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A pidgin language is a simplified form of communication that arises naturally when two groups lacking a common language need to interact. Such interactions must have been common in the ancient world, so I imagine some pidgins must have been spoken for the purposes of trade, hiring mercenaries, and various other endeavors.

Are there any records of pidgins partially based on Latin in the ancient world? What were the other languages? Are such pidgins thought to have existed then, or is it a more recent phenomenon?

Any insights to ancient communication across a language barrier are welcome. More specific follow-up questions are easier to ask once there is a better starting point; it just occurred to me that I have never heard of Latin-based pidgins but find it likely that they have existed. I suppose the most likely forms of evidence are inscriptions in mixed languages and direct mentions by Roman authors.

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    It's been suggested that the ostraca of Bu Njem represent a Punic/Latin pidgin or creole. If you have JSTOR access J.N. Adams has an overview of the language used though he seems to (untenably) reject that it's a pidgin or creole on a dodgy technicality.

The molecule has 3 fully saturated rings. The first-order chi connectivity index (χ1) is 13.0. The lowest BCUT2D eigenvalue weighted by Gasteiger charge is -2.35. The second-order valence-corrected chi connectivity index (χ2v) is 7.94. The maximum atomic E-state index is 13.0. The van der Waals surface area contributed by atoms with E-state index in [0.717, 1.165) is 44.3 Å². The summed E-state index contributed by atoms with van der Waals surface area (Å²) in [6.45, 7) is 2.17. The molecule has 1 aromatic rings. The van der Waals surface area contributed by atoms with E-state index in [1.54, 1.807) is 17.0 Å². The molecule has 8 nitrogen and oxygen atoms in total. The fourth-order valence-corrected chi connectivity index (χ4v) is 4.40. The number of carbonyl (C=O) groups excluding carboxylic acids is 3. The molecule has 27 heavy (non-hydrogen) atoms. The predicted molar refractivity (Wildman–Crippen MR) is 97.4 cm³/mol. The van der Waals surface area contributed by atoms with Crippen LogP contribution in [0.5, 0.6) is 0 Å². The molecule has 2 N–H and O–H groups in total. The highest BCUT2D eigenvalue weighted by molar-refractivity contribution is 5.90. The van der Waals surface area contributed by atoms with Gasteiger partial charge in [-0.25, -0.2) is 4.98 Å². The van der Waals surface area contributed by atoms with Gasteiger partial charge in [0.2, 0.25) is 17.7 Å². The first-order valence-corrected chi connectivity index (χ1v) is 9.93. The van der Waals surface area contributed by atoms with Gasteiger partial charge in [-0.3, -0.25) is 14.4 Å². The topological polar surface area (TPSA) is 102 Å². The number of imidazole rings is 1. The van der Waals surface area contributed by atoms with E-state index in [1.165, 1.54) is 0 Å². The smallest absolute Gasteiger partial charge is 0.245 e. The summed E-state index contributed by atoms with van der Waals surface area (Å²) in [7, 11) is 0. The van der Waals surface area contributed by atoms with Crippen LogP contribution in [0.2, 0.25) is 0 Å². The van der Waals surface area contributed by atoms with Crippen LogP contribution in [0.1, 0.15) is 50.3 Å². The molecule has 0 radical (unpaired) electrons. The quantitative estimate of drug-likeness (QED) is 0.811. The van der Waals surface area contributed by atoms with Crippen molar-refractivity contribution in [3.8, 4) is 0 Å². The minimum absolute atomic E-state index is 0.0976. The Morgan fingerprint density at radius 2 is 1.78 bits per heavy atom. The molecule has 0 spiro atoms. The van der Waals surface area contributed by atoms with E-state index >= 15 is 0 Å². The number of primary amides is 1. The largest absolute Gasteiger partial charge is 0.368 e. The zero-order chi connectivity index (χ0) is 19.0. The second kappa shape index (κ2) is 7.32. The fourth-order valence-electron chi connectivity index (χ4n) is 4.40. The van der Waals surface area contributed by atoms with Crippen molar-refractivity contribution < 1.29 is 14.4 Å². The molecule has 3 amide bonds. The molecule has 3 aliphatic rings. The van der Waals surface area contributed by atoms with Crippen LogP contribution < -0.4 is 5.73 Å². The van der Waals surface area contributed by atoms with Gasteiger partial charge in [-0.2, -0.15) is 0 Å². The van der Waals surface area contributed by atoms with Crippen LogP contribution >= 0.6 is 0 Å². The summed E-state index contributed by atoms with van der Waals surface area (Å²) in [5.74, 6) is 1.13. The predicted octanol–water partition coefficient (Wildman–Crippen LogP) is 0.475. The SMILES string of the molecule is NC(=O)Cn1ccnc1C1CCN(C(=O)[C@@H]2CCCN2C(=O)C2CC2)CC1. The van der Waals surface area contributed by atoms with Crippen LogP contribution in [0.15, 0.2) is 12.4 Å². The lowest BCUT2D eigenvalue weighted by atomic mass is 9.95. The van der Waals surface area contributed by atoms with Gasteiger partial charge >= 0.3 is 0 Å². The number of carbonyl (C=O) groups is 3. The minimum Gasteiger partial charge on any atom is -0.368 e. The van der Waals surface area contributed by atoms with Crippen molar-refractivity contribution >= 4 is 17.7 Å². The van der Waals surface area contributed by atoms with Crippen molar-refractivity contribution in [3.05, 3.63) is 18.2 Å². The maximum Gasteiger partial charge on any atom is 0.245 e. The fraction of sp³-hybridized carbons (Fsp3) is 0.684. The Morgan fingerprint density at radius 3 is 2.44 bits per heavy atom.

– Cairnarvon
    Dec 25, 2021 at 3:34
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    @Cairnarvon Sounds perfect! If someone can summarize that paper from the point of view of this question, that'd make a great answer. I don't have access now, but I might when I return from my holiday travels.
    – Joonas Ilmavirta
    Dec 25, 2021 at 7:48

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There are no true Latin-derived pidgin languages known from the ancient world.

This is for a fairly simple reason: pidgin languages are primarily spoken, not written, and it would be unlikely for any written communications in a pidgin language to survive to the present day. So while it is possible (maybe even likely) that pidgins existed in some areas where trade was conducted, none survive. Furthermore, most of those trading spots would be in the East, so (if a pidgin formed) it would likely be with Koine Greek, not Latin.

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